The district deployed 50 zero-emission, battery electric Class 8 Volvo electric trucks and installed supporting fast-charging infrastructure at a large distribution center operated by Albertsons in Tracy.

In January 2022, the district was informed that both proposals were selected for full funding for a total award of $36.5 million. In February 2022, the board approved staff recommendations to accept and appropriate funding from CARB/CEC and administer projects.

The district has executed agreements for Pepsi Beverages Co. zero-emission demonstration project – project is underway.

In late 2022, the district was notified that Albertsons declined to move forward with the project due to a change in direction within the organization.

Technology providers have worked with district and funding agencies over the past several months to secure new partners to participate in the project.

OK Produce was identified as a potential partner for several reasons:

  • Commitment to retire 50 diesel trucks and deploy 50 zero-emission electric trucks
  • Existing electric truck demonstration activities
  • Location in the South Central Fresno AB 617 community
  • Routes that serve San Joaquin Valley and beyond
  • Existing availability of necessary electric power at their facility to support associated vehicle charging infrastructure

The project will deploy 50 zero-emission battery electric Volvo trucks, fast charging infrastructure at OK Produce South-Central Fresno facility (AB 617 Community).

Goals include the following:

  • Reducing criteria pollutants, toxic air contaminants and GHGs in and around freight facilities and truck routes, 
  • Better understanding of fleet dynamics when deploying a large number of zero-emission trucks and infrastructure,
  • Supporting zero-emission heavy-duty truck manufacturers in realizing economies of scale  

Full project deployment is expected to be completed by 2025. Upon full deployment, more than 50% of the OK Produce truck fleet will be zero-emission

OK Produce committing:

  • Total of more than $15.4 million
  • $8.5 million in cash
  • $6.9 million in in-kind contributions

Remaining match from grant funding available through the Truck Replacement Program and Clean Vehicle Fueling Infrastructure Program

Project Partners include OK Produce, Volvo Technology of America, Burns and McDonnell, Momentum, CALSTART, Affinity, Inc., Valley Vision and ChargerHelp, Inc.

The board approved a zero-emission heavy-duty truck demonstration project with OK.

Produce under funding appropriation previously approved by the Governing Board for this project.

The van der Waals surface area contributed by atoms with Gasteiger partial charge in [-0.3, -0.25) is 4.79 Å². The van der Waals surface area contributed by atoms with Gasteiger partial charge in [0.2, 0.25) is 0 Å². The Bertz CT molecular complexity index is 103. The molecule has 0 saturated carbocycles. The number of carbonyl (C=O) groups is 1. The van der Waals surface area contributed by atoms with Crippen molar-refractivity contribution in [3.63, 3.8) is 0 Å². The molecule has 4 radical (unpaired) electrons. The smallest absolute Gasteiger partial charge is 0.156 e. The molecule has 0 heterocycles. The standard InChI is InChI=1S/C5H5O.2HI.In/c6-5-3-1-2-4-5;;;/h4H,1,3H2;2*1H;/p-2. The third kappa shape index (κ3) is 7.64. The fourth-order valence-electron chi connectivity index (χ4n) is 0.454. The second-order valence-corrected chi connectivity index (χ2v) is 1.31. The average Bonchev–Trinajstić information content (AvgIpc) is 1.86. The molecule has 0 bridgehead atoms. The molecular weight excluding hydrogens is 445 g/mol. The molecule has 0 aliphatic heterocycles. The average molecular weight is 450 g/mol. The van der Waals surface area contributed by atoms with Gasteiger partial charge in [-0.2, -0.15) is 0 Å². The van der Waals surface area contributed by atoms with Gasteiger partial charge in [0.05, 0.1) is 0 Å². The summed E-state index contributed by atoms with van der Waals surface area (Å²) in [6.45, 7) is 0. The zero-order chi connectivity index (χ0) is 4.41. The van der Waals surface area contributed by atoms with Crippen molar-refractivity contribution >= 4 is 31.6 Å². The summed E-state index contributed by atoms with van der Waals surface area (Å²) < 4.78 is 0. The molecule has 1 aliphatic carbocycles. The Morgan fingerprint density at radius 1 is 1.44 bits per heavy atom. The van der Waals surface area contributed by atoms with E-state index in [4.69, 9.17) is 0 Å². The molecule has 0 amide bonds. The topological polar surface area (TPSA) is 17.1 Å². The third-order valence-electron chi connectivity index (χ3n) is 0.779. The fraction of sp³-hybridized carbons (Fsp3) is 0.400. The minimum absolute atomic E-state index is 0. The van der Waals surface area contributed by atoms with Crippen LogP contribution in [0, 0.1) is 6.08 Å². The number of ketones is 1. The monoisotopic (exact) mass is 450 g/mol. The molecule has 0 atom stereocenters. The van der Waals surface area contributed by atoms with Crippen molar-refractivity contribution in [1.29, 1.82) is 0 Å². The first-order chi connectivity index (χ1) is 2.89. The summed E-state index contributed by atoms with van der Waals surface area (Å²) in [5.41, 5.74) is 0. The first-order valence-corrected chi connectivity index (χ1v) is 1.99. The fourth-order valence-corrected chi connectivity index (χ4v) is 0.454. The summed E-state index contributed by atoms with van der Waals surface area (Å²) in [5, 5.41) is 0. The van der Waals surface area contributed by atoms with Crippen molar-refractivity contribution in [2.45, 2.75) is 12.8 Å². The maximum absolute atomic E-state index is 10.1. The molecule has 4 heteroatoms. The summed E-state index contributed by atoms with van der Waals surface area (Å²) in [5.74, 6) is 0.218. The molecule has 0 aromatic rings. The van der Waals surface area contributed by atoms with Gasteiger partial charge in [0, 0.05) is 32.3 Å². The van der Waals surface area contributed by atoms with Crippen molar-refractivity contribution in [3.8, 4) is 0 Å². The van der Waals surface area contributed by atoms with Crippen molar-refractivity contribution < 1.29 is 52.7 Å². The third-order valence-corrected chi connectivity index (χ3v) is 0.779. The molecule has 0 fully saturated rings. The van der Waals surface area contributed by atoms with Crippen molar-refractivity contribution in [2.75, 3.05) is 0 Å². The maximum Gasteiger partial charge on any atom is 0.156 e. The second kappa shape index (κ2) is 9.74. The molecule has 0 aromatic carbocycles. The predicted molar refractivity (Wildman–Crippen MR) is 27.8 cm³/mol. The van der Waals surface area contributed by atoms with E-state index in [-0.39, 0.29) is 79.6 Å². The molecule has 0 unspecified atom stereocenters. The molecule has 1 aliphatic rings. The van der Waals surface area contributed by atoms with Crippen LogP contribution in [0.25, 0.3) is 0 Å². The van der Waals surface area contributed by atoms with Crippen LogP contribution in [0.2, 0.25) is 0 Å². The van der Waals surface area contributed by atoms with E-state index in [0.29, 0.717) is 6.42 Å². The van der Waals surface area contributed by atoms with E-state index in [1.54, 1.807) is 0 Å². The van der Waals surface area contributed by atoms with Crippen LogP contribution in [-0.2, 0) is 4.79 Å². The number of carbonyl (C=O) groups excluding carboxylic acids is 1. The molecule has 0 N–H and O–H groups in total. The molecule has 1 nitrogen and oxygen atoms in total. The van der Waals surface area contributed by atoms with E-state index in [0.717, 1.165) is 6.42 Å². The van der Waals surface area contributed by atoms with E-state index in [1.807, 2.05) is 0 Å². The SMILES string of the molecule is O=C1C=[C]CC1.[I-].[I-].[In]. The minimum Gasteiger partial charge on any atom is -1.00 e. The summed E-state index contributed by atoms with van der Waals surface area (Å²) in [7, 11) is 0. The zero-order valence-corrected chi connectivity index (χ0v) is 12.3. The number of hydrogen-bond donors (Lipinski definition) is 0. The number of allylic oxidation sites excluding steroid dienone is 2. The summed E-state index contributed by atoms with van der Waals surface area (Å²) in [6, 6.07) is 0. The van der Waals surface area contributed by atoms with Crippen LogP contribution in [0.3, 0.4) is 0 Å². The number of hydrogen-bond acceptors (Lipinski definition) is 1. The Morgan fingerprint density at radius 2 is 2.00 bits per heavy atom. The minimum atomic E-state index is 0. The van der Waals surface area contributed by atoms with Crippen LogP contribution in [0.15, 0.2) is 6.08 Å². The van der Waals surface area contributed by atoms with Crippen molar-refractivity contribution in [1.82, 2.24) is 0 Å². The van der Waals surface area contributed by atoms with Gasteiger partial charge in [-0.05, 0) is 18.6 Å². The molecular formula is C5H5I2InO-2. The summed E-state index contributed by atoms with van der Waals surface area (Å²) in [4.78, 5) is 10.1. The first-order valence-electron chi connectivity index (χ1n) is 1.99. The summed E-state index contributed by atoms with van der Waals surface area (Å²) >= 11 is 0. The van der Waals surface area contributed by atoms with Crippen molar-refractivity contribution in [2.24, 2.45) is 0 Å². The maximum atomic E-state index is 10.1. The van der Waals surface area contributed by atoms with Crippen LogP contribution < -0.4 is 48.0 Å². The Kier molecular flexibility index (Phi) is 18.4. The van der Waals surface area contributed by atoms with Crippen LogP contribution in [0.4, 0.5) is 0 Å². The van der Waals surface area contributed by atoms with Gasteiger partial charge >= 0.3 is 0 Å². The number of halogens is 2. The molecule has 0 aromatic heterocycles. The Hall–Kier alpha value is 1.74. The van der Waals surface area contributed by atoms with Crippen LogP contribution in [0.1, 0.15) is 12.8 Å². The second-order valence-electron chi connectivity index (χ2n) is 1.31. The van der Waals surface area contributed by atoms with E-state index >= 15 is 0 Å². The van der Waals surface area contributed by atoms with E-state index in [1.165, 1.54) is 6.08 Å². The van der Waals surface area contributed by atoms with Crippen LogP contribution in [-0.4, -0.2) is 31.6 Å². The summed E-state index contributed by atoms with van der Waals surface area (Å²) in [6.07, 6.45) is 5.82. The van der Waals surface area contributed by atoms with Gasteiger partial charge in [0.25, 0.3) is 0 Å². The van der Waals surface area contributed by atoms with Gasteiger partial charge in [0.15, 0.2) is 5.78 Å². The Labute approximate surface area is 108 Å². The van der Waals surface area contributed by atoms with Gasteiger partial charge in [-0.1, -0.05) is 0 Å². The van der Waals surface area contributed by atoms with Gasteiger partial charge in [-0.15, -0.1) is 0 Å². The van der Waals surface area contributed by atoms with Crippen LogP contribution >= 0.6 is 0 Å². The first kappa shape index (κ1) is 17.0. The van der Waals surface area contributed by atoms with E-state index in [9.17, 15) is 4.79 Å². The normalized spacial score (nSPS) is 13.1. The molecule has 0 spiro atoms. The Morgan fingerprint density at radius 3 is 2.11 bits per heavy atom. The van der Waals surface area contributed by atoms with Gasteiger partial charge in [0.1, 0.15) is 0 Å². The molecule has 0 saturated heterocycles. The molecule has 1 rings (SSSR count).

The board authorized the executive director/air pollution control officer (APCO), on behalf of the board, to negotiate and enter into agreements with the California Air Resources Board (CARB) and California Energy Commission (CEC) to accept and administer this funding.

With the executive director’s recommendation, the board authorized the board chair to negotiate and execute any agreements with project proponents and subcontractors, as necessary, to administer this funding.

Robinson asked about the charging. DeYoung said that the truck ranges from 300 miles, has a fast charge at 80% per hour and the torque exceeds that of a conventional diesel truck.

In response to Pacheco-Werner, Sheikh said integrating solar, battery and the infrastructure through microgrids has potential despite the cost. 

Escutia-Braaton asked whether the timeline for the program is doable. DeYoung said that the time is sufficient.

In response to Escutia-Braaton, DeYoung said that the OK Produce location in Fresno means trucks will run with a large mileage. 

Cunha suggested collaboration with CARB to provide diesel trucks to rural communities. 

Young suggested converting existing trucks to electric.

10) The board (12-0) adopted emissions inventory, precursor demonstration and BACM analysis for the 2012 Annual PM2.5 Standard 

Project Coordinator Jonathan Klassen said that in May 2023, the district and CARB submitted contingency SIP revision to EPA to address recent EPA disapprovals associated with adverse court decisions against EPA, including amendments to District Rule 4901 (Wood Burning Fireplaces and Wood Burning Heaters) to incorporate contingency measures.

In August 2023,  District Rule 8051 (open areas) was amended to include contingency measures. The EPA published a proposed Contingency Measure Federal Implementation Plan in August 2023, consistent with District/CARB submissions.

Timely EPA approval of submissions will be critical to avoid the imposition of highway sanctions and the final Federal Implementation Plan in December 2023. CARB also plans to adopt a smog check contingency measure in October 2023 to contribute towards PM2.5 contingency requirements.